Science Highlights-Fall17

Welcome to the Fall 2017 Edition of Science Highlights.

The Best Thing Since Sliced Bread

Zebrafish Study Reveals First Fine Structure of a Complete Vertebrate Brain.

Despite decades of stunning advances in imaging the brain and measuring its activity, we still don’t understand how even a simple vertebrate brain works. To this end, researchers at Harvard and PSC used PSC-developed software and hardware to create a 3D map of the zebrafish larva brain—the first whole vertebrate brain so reconstructed. Read more…

figure13A Picture is Worth a Thousand…Dollars

CMU B School Researchers Use Bridges to Unpack How Photos Help Sell Property

It’s not hard to believe that when you advertise a property, a good picture will help you sell or rent it. What isn’t so clear is what factors make for a good picture and how much each of these factors contributes to the bottom line. Using PSC’s Bridges, researchers at the Tepper School of Business at Carnegie Mellon have created a computer program that identifies these elements and shows how to present a photo for the best sales impact. Read more…




Synergistic Voyage

ECSS Collaboration Speeds, Expands Microrobotic Simulations

PSC helped Carnegie Mellon University researchers rewrite their software for simulating microrobots, enabling them to move the program to the supercomputing environment and helping them test many more ideas than possible by creating physical robots to test every idea in the labRead more…


Anthraquinone acsv.svgThe Future is STEM

High School Students Use Bridges as Intro to Supercomputing

To prepare its students for higher-paying, computationally savvy jobs in science and industry, the North Carolina School of Science and Mathematics has obtained time on the XSEDE-allocated Bridges supercomputer at PSC for its high-school chemistry students. Read more…





Choice Works

PSC Models Show Value of Vaccine Choice in Fighting Flu

Less than half of children and adults under age 65 get vaccinated for influenza. Researchers at PSC, the University of Pittsburgh and Soongsil University in the Republic of Korea used PSC supercomputers to simulate the effects of offering different types of vaccination—the familiar injected vaccine or two types of “needle sparing” vaccines. Their results suggest that such a choice would reduce flu cases and make vaccination more cost effective. Read more…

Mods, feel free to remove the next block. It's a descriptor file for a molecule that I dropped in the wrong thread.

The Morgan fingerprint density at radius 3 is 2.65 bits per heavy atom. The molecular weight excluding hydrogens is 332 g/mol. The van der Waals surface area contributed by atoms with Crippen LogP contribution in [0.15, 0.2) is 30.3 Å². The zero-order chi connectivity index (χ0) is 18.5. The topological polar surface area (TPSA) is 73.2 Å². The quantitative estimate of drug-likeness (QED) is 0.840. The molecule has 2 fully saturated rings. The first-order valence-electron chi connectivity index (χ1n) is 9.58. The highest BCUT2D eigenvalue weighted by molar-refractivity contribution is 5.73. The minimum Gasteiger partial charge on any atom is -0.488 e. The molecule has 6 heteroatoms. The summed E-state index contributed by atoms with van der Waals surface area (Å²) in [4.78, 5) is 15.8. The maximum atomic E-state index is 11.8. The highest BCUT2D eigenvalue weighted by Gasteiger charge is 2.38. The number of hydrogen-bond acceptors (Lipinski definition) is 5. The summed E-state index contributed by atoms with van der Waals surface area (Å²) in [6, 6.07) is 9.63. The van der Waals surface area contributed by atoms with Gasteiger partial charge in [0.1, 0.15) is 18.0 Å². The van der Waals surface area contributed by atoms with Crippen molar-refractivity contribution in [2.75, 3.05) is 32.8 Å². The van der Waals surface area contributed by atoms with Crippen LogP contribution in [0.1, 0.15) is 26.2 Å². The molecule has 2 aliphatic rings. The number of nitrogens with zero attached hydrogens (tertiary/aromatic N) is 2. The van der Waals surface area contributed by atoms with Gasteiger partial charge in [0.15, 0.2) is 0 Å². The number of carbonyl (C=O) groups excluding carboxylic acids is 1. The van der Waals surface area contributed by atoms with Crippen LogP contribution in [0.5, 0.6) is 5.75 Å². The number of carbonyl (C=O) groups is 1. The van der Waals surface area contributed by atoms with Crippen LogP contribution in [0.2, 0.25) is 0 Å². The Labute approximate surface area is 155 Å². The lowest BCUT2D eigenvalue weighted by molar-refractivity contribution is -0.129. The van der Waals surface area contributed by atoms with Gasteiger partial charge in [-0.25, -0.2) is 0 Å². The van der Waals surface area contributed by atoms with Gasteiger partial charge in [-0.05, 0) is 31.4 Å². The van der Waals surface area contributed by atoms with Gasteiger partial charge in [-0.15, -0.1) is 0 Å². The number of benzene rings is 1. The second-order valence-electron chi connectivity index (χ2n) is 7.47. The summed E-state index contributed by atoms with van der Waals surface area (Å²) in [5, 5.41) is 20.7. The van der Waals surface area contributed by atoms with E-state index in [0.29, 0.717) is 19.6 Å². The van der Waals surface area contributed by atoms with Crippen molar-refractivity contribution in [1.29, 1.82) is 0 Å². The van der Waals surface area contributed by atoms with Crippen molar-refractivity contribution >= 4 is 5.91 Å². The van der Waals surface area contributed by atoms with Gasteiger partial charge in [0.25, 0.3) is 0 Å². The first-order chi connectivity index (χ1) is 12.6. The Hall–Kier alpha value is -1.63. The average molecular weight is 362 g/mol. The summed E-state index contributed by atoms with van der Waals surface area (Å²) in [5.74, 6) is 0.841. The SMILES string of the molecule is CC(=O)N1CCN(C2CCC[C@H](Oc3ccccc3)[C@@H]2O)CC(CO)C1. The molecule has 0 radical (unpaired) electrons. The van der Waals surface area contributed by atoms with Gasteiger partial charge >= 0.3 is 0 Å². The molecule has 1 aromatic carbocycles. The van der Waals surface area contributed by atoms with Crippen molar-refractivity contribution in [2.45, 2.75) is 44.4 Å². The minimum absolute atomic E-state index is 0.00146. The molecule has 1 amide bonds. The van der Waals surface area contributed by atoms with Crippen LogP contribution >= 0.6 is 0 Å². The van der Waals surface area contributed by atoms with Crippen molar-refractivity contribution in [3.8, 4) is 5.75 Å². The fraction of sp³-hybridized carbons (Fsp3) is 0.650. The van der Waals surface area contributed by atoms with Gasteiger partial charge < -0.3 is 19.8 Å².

Abalone farm1webBlue Acres

PSC, XSEDE Support Gene Assembly of Key Aquaculture Species

Commercial abalone aquaculture—farming the shellfish in enclosures—has exploded over the past decade, becoming a $100-million global industry. Understanding the DNA of the abaloneis key to improving and expanding its aquaculture for California producers. That’s why scientists at Iowa State University and the National Oceanic and Atmospheric Administration worked with PSC experts to assemble the DNA sequences of several species of abalone on the Bridges supercomputer. Read more…

buriedcavity forT4lysInner Space

Anton Simulations Uncover Importance of Empty Space for Protein Function 

Experiments can detect chemical changes on a scale as short as about a thousandth of a second. Most supercomputers can only simulate complex biomolecules for as long as a few millionths of a second. Scientists at the University of California, San Diego used the D.E. Shaw Research Anton supercomputer at PSC to understand what happens in that thousand-fold gap, between the snippets we understand from computer simulations to the longer responses we see when a protein, say, encounters a drug. Read more…



IMG 0536PSC News in Brief